It was a piping hot bank holiday Monday so what better time to stay indoors and play ‘Guess Who?’ After stumbling upon an original version (circa ‘82) my friend and I thought it would be fun to revisit the game where you attempt to narrow down a line-up of faces to a single mugshot via a series of questions about their appearance. We noticed that, this being an early incarnation of the game, the ethical diversity of the Guess Who gang was slightly limited, and, that the women made up just over 10% of the population (although they were all conveniently huddled together in one corner of the playing board so they could all easily be knocked down in a single handspan – thanks Hasbro!)
Inevitably, before we started playing, we carefully studied the characters’ faces. By doing so we began to discuss what sort of lives they’d led and soon we had hit upon a neat idea: Would it be possible to play the game by asking questions about their lives and experiences rather than their appearance? For example, which of the Guess Who gang has no desire to be promoted above their station (Herman), which character would not help out a friend in need (Claire) and who loathes their job and is trapped in a loveless marriage (Robert). It turned out that you could play Guess Who in this manner, thus proving that you can judge a book by its cover.
After a successful 90-minute match (ending in a stalemate of three wins each) it was time to go home. But I couldn’t get these colourful – praise be for Anne, last name ‘Token’ – characters out of my head. The more I thought about them the more I became convinced that I had met them all before…they’re all educators!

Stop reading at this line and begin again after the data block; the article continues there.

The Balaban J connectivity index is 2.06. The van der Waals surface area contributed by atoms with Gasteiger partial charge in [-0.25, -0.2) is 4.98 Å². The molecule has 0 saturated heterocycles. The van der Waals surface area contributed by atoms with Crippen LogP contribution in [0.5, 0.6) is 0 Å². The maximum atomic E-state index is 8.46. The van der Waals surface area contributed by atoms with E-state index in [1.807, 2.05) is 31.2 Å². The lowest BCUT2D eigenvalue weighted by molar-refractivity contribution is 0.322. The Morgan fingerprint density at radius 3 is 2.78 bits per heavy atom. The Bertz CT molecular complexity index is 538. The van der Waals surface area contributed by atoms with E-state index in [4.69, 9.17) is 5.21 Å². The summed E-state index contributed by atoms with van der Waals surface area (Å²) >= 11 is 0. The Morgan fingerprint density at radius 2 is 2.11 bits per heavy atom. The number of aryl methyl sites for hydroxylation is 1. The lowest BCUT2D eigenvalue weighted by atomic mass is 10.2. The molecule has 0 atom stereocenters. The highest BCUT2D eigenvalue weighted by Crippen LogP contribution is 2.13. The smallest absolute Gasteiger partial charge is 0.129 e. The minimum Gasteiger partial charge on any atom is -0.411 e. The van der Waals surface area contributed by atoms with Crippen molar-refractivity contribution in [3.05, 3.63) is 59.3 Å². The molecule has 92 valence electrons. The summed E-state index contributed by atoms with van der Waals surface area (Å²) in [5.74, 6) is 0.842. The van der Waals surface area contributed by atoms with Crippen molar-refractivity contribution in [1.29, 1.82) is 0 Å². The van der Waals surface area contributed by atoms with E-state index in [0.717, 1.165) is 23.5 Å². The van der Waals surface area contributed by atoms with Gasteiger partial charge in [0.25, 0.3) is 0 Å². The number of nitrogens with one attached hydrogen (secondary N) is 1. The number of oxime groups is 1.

Sweet on the surface but self-assured Susan. She’s taught in every year group and there isn’t anything she doesn’t know about education. Whenever a new initiative is launched, you can rest assured that Susan is somewhere in the staff room, rolling her eyes, and whispering to the NQT next to her ‘Oh, they’re trotting that idea out again, are they? I remember doing that in the 70s.’ She’s only ever taught in one school. She has a planning file that she will not deviate from. She’s never gone for a senior leadership position, but everyone knows she’s the real ruler of the school.
Quiet old Herman. Last to leave the staffroom when there are cakes on the table, so he can pop a few in his pocket for later when no one’s looking. (Well, it will save him from having to eat tinned chilli again when he gets home.) Everyone likes Herman although nobody can remember ever having a conversation with him. He is described by everyone as kind but dull. The advancement of ICT has nearly ended his career twice: once when he failed his performance management technology target after his head found out that he hadn’t even turned on his very expensive visualiser at any point during the year, and a second time when the ICT technician punched him in the head after he used permanent marker on the electronic whiteboard. But still Herman survives.
Bernard is a God on Twitter. His uncompromising views on education policy, discipline and teaching styles have seen his followers grow to Mariah Carey proportions. (At one point he was even considering getting his account blue ticked.) He courts controversy and will fight to the death (well, to the block) over issues that mean a lot to him or even more to someone else. His teaching has been described by each of his line managers as ‘average’ – something he sees as being proof that education in this country is going to hell. Bernard is not a happy man.